¶13 Issue One: Did the District Court abuse its discretion by instructing the jury on justifiable use of force in defense of a person?

         ¶14 Prior to trial Kaarma notified the court and State he planned to rely on the affirmative defenses of "justifiable use of force in defense of self, others, [and] home, " and proposed jury instructions regarding the same. Kaarma claimed self-defense to the officers responding to the shooting. During his opening statement, Kaarma's attorney argued Kaarma shot because "in his mind he's going to get attacked." Kaarma testified he "believed his life was threatened and he was going to get attacked, " and that he was "fearful, concerned, and angry." The defense provided expert testimony regarding his state of mind and the "imminent fear that was occurring." Kaarma elicited testimony that a person may, depending on the circumstances, protect against a forcible felony in the home, as well as when the person feels his or her life is in danger. He elicited testimony from witnesses regarding the reasonableness of defending oneself.

         ¶15 At the jury instruction settlement conference, Kaarma argued the only affirmative defense raised at trial was use of force in defense of an occupied structure and objected to the justifiable use of force in defense of a person and the use of force by aggressor jury instructions. He argued that § 45-3-102, MCA, defense of person, requires a commensurate response to the nature of the threat, where defense of an occupied structure only requires the actor's reasonable belief that the use of force was necessary to terminate the unlawful entry. Counsel asserted the defendant "gets to pick which justifiable use of force [theory, he] wants to proceed under." The State objected, arguing Kaarma was not inside the occupied structure when he used deadly force and therefore the defense of an occupied structure instruction does not apply.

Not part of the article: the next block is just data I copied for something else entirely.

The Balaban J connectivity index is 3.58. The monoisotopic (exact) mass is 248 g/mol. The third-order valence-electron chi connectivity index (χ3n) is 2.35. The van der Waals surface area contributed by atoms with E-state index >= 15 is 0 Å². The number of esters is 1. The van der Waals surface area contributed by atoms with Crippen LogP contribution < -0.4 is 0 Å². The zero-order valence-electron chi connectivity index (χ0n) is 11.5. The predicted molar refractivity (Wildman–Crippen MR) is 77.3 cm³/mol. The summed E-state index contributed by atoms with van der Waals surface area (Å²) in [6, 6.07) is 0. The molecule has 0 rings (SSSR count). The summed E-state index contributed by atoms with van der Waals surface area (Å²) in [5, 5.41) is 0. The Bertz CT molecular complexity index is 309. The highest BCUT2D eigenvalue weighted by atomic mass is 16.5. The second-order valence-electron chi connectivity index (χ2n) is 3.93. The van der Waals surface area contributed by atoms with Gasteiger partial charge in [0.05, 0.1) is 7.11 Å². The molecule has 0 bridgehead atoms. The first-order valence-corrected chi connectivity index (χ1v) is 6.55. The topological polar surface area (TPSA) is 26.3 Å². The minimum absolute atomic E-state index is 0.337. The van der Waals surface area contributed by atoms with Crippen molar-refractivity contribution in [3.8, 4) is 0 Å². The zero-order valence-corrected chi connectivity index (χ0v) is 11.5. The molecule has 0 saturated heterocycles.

¶16 The District Court determined the State "has the right to have the justifiable use of force in defense of self" instruction given based on Kaarma's arguments that he was in fear he was about to be assaulted or killed outside of his home. Both defense of an occupied structure and defense of person jury instructions were given. The District Court directed jurors to look at the two types of defenses separately and determine which applied based on the elements of each.

         Discussion

         ¶17 Under Montana law a person is justified in the use of force in three primary situations: § 45-3-102, MCA (defense of person), -103 (defense of occupied structure), and -104 (defense of other property-not applicable here).

         ¶18 Section 45-3-102, MCA, justifies a person to use force against another when the person reasonably believes that the conduct is necessary for self-defense against another's imminent use of unlawful force. That person is only justified to use force likely to cause death or serious bodily harm if the person reasonably believes it is necessary to prevent imminent death or serious bodily harm or to prevent a forcible felony.

         ¶19 Section 45-3-103, MCA, justifies a person to use force against another when the person reasonably believes it is necessary to prevent or terminate the other person's unlawful entry into or attack upon an occupied structure. That person may be justified to use force likely to cause death or serious bodily injury if, after entry is made or attempted into the occupied structure, the person reasonably believes force is necessary to prevent an assault upon himself or another in the structure, or the person reasonably believes that the force is necessary to prevent the commission of a forcible felony in the occupied structure.

         ¶20 Justifiable use of force, where a defendant admits to the act but seeks to justify, excuse, or mitigate it, is an affirmative defense. State v. Erickson, 2014 MT 304, ¶ 25, 377 Mont. 84, 338 P.3d 598. The initial burden is on the defendant to produce evidence of justifiable use of force. Erickson, ¶ 25.